Tom Bloxham: ‘Good design is in demand’
As his company returns to profit, Tom Bloxham talks about how Urban Splash has turned a corner and why good design is paramount
How has the last year been?
Challenging and exciting but fun. It’s been the period in which we have restructured all our debt, completed two major deals with the William Pears Group and Places for People, each of which allow us to explore new development opportunities and get back to what we do best.
How has Urban Splash changed in the past six years?
We have adapted the business model to accommodate the market. We had a period of asset management which allowed us to stabilise post-recession. Now we are partnering with other companies with whom we can take on new development. The latest phase of Park Hill is one example.
Does design still matter to you?
Good design is integral to everything we do and, as proven by us having weathered the recession, good design is always in demand.
What is next for Urban Splash?
Our next focus will be ‘hoUSe’ – a new kit of parts residential concept which we hope will revolutionise the UK’s attitudes to housing. Designed by Shedkm,the first site will be at New Islington in Manchester (see page 16).
Are you still looking for architects?
We are always interested to hear about ideas from architects and to partner with creative designers which can enhance our ideas.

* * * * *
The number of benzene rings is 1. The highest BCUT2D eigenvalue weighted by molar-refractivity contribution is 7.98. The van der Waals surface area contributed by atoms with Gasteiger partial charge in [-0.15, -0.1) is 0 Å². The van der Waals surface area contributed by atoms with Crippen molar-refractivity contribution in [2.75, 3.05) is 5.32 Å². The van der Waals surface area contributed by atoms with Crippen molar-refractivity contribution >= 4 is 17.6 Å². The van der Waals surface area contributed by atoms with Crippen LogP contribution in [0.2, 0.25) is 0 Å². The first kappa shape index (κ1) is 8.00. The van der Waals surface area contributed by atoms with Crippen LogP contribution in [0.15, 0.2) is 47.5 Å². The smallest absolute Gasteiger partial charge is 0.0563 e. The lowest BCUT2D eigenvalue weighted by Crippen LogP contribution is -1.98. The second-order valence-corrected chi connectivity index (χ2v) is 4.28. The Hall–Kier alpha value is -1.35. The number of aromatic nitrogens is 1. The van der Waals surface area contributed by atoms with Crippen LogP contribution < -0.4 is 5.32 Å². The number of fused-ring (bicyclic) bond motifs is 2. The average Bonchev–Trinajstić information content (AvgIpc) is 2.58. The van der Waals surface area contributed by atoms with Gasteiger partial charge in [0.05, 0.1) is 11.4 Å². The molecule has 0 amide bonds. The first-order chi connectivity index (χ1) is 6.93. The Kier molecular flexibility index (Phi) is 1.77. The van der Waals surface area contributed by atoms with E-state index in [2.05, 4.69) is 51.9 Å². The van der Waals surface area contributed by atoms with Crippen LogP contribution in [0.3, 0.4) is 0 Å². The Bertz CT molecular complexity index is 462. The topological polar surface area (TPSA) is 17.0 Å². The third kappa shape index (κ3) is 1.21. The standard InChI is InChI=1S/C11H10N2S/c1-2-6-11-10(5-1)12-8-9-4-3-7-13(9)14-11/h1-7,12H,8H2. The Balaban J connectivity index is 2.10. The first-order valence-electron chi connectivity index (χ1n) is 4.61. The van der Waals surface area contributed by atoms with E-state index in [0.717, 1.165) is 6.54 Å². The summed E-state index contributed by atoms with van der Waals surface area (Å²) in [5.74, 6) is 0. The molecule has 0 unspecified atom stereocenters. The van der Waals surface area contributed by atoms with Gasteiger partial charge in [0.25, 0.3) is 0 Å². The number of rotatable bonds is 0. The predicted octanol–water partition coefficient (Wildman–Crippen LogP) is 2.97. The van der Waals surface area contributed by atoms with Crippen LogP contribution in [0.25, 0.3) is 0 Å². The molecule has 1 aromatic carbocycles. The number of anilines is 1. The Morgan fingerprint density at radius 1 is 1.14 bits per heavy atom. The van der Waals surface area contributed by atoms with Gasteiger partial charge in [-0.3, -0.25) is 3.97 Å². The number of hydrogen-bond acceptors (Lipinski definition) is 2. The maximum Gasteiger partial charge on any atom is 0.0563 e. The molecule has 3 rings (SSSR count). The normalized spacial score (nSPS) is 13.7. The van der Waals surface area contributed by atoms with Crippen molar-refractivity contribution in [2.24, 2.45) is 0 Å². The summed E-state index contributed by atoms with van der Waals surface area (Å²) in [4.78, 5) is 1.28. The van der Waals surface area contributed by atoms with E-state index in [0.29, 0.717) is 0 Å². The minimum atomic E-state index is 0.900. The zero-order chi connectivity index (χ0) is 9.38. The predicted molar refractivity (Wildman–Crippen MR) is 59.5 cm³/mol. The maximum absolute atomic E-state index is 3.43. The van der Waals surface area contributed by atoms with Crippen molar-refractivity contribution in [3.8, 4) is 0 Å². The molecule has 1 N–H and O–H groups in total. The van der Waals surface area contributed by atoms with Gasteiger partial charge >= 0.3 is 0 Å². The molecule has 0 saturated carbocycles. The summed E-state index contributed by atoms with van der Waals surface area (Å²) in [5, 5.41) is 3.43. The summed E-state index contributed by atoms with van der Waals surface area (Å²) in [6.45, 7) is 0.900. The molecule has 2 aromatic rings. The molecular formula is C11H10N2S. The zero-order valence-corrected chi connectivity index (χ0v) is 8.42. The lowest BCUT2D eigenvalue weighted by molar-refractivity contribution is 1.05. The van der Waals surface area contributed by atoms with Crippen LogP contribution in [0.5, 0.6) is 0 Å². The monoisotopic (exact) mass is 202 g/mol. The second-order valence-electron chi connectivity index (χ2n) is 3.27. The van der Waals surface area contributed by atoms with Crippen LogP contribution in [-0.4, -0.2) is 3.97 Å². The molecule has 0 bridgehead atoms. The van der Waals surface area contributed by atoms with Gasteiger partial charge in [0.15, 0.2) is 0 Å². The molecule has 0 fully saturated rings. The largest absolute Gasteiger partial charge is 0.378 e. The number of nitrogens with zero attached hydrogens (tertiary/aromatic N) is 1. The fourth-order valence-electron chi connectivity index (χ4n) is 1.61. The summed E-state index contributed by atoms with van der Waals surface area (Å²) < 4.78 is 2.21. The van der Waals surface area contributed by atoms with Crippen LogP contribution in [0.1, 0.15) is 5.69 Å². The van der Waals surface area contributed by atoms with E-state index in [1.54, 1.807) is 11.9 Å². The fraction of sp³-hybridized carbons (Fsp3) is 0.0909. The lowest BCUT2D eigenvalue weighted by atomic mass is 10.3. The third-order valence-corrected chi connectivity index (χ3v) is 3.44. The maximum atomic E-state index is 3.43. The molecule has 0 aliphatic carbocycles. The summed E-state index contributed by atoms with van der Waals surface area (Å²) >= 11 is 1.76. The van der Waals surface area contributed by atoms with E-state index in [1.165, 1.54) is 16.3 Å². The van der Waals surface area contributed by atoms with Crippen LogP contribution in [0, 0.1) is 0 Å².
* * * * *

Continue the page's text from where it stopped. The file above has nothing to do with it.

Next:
Is there life in the regions?
Very much so, we have chosen to develop House in Manchester because we think there is demand. In Sheffield, we have started on the next phase of Park Hill to sustain demand for future homes there. In Plymouth, we have announced that Ocean Studios community interest company is moving to Royal William Yard. There is interest across our portfolio.
How are you protecting Urban Splash from another economic downturn?
The crisis in 2008 took everyone – including Lehman Brothers and RBS – by surprise. Northern residential development was in the eye of the storm. Most of our competitors are sadly no longer with us. We now have joint-venture partners with multibillion pound balance sheets.
Have you sold off anything to People for Places that you really wish you could have kept?
In some ways I would love to keep everything, but we cannot do that. We are still managing the People for Places portfolio and have set up a joint-venture for new projects. We are looking at a number already. It is the new developments that really excite us.
Do you have a new motto?
Same as ever: ‘We will leave this city not less, but greater and better than we found it.’